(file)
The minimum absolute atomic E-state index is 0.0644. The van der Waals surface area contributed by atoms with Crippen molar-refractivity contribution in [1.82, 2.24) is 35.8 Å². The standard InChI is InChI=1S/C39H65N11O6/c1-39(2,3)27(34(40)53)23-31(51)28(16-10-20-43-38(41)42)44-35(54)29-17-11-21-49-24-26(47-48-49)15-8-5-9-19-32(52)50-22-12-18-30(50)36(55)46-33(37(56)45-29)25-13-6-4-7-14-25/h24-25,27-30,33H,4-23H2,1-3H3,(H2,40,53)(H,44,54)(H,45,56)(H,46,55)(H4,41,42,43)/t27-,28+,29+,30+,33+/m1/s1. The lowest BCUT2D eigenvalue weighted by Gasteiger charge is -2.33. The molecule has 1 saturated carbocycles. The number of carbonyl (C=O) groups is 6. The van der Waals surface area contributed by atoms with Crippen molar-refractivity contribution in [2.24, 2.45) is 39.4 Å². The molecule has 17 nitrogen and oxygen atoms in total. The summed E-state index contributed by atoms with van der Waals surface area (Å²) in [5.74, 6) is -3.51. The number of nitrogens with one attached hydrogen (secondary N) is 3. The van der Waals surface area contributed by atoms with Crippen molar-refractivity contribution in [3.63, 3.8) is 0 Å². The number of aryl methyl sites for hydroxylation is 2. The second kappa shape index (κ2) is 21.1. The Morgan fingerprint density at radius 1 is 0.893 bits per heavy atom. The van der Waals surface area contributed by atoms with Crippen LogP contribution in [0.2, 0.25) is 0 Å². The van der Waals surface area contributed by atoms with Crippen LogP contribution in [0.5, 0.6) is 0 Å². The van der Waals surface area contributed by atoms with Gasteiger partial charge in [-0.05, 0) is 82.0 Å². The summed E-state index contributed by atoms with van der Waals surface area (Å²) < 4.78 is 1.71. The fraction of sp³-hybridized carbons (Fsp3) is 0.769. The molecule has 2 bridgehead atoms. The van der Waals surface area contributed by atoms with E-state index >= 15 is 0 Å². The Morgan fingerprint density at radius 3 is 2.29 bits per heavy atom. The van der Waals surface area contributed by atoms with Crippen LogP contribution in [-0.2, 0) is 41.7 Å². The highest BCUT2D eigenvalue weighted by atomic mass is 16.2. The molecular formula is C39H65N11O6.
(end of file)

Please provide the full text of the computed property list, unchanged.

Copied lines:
The minimum absolute atomic E-state index is 0.0644. The van der Waals surface area contributed by atoms with Crippen molar-refractivity contribution in [1.82, 2.24) is 35.8 Å². The standard InChI is InChI=1S/C39H65N11O6/c1-39(2,3)27(34(40)53)23-31(51)28(16-10-20-43-38(41)42)44-35(54)29-17-11-21-49-24-26(47-48-49)15-8-5-9-19-32(52)50-22-12-18-30(50)36(55)46-33(37(56)45-29)25-13-6-4-7-14-25/h24-25,27-30,33H,4-23H2,1-3H3,(H2,40,53)(H,44,54)(H,45,56)(H,46,55)(H4,41,42,43)/t27-,28+,29+,30+,33+/m1/s1. The lowest BCUT2D eigenvalue weighted by Gasteiger charge is -2.33. The molecule has 1 saturated carbocycles. The number of carbonyl (C=O) groups is 6. The van der Waals surface area contributed by atoms with Crippen molar-refractivity contribution in [2.24, 2.45) is 39.4 Å². The molecule has 17 nitrogen and oxygen atoms in total. The summed E-state index contributed by atoms with van der Waals surface area (Å²) in [5.74, 6) is -3.51. The number of nitrogens with one attached hydrogen (secondary N) is 3. The van der Waals surface area contributed by atoms with Crippen molar-refractivity contribution in [3.63, 3.8) is 0 Å². The number of aryl methyl sites for hydroxylation is 2. The second kappa shape index (κ2) is 21.1. The Morgan fingerprint density at radius 1 is 0.893 bits per heavy atom. The van der Waals surface area contributed by atoms with Crippen LogP contribution in [0.2, 0.25) is 0 Å². The van der Waals surface area contributed by atoms with Crippen LogP contribution in [0.5, 0.6) is 0 Å². The van der Waals surface area contributed by atoms with Gasteiger partial charge in [-0.05, 0) is 82.0 Å². The summed E-state index contributed by atoms with van der Waals surface area (Å²) < 4.78 is 1.71. The fraction of sp³-hybridized carbons (Fsp3) is 0.769. The molecule has 2 bridgehead atoms. The van der Waals surface area contributed by atoms with E-state index >= 15 is 0 Å². The Morgan fingerprint density at radius 3 is 2.29 bits per heavy atom. The van der Waals surface area contributed by atoms with Crippen LogP contribution in [-0.2, 0) is 41.7 Å². The highest BCUT2D eigenvalue weighted by atomic mass is 16.2. The molecular formula is C39H65N11O6.